The Telegraph
Since 1st March, 1999
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Telecom equipment firms face dragon fire

New Delhi, Nov. 17: Telecom equipment makers have pressed the panic button after being scalded by the fiery Chinese dragon that has muscled into their turf.

The telecom equipment makers are frantically knocking on the doors of the government to rein in the rampaging Chinese companies that have undercut them on prices.

They have suggested that the government lay down a rule for telecom service providers making it mandatory for them to buy a part of their total equipment from the domestic market.

They have also demanded that duties, on components used in telecom products with major export opportunities, should be reduced.

The Telecom Equipment Manufacturers Association, the apex body of telecom equipment manufacturers in the country, has already made a representation to the finance and commerce ministries.

“We have emphasised that it is important to have a policy that will make it binding for the telecom service providers who are setting up their networks or those who procure instruments like mobile and land-line phones to purchase equipment from the local manufacturers. This is a policy that has been followed in China and its benefits are visible,” says TEMA president Narendra Kumar Goyal.

“If local manufacturers can be given the necessary duty exemptions, we can bring down the cost of equipment to the level that is being flooded from China. Due to low duty cost, the Chinese manufacturers have surplus equipment that they can export to countries like India at a lower cost,” said Goyal.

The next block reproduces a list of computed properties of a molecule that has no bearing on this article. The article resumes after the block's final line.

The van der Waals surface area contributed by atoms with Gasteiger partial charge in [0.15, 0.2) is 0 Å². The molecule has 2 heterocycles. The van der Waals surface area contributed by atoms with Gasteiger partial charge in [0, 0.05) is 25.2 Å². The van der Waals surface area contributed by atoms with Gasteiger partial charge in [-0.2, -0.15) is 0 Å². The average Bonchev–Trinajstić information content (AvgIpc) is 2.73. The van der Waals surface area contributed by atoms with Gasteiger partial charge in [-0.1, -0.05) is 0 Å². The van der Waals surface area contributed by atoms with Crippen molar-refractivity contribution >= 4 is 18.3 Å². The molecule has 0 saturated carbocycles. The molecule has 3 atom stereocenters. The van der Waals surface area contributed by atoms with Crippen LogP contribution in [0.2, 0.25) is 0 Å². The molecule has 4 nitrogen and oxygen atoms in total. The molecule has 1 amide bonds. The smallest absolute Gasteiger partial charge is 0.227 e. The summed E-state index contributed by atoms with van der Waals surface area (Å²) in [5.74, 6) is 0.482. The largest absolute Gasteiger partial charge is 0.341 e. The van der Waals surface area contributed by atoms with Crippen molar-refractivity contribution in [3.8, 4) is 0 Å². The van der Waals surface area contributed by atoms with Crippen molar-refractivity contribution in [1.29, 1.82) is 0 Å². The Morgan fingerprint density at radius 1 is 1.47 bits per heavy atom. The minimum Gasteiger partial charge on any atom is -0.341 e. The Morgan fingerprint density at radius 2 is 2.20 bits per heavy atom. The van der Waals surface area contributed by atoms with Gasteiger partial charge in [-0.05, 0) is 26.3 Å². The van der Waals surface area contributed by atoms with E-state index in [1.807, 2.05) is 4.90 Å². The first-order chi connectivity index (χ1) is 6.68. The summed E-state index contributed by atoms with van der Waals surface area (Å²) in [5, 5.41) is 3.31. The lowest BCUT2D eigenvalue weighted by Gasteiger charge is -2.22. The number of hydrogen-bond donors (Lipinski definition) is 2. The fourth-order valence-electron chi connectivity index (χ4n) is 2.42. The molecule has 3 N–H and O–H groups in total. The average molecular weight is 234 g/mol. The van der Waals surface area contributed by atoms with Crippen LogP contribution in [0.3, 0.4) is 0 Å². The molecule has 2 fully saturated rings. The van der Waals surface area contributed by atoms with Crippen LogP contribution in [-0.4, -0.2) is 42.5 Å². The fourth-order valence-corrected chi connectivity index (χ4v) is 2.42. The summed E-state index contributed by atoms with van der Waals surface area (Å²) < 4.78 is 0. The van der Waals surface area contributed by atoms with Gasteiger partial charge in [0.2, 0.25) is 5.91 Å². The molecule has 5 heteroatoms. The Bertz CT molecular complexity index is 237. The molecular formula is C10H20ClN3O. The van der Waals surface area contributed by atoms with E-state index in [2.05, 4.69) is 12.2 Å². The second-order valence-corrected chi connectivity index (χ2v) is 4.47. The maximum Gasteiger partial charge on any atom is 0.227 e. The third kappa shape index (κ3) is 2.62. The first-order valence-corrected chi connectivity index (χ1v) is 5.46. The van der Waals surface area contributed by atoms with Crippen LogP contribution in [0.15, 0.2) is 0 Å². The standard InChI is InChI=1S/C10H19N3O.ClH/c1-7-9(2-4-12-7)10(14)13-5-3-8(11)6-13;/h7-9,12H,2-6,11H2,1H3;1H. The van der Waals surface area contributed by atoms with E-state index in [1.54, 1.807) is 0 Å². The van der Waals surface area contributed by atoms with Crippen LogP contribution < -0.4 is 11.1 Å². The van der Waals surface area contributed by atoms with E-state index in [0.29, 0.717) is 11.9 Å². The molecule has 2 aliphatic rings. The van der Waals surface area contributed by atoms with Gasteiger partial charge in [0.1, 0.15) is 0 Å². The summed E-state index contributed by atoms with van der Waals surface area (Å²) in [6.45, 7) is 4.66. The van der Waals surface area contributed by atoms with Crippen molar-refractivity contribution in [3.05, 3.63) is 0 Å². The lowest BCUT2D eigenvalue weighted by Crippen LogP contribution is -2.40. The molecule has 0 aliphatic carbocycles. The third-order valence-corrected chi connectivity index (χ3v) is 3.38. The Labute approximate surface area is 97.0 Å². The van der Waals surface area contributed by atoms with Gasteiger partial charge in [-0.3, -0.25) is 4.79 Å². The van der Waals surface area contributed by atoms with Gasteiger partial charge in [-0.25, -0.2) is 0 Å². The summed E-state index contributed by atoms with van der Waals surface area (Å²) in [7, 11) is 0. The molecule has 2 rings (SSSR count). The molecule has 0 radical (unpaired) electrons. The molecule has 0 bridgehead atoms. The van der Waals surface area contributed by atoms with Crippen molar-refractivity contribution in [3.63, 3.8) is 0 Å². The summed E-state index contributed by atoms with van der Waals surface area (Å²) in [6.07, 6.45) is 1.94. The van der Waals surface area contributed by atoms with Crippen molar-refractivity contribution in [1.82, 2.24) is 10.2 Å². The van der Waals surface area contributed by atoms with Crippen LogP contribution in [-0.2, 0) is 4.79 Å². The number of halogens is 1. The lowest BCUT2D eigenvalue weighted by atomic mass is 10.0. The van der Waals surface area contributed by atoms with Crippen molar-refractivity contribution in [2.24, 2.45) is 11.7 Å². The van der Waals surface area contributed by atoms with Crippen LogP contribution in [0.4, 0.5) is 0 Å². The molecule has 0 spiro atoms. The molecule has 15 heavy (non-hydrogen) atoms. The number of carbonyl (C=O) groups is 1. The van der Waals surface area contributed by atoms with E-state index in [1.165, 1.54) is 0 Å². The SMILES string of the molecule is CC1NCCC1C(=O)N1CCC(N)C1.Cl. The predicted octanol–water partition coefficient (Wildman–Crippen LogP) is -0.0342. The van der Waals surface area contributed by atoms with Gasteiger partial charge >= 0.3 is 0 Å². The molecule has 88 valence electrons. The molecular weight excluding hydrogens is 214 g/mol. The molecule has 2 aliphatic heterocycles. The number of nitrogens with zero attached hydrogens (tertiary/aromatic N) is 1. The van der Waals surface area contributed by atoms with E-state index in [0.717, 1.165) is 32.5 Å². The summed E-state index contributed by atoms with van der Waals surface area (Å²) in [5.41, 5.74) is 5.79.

Telecom service providers—both private operators and the government-owned Bharat Sanchar Nigam Ltd (BSNL)—feel that if the equipment supplied by local manufacturers meet the same standards and are available at the same price, then the demand for local equipment will certainly go up.

The Chinese telecom and IT equipment makers have already joined hands with a few local manufacturers here to sell their products.

Huwai and ZTE are two leading telecom and IT equipment manufacturers and software developers who have tieups with Himachal Futuristic Communications Ltd (HFCL), ARM, a Hyderabad-based company, and United Telecom Ltd.

“These companies only have a distribution agreement and do not give the technology to manufacture in India. This aspect also needs to be examined by the government, so that the technology is transferred to the manufacturers in India,” said Goyal.

Meanwhile, Tema has urged the government to set up a Telecom Finance Corporation on the lines of the Power Finance Corporation to help the local manufacturers raise necessary funds at low rates.

“A committee of experts should be formed to identify the sources of funding including government funding, multilateral and bilateral assistance, institutional financing, market borrowing, internal resources and private investment. The government can contribute the seed money while the other banks and financial institutions could contribute to the corpus. This will help us with some financing facility,” said Goyal.

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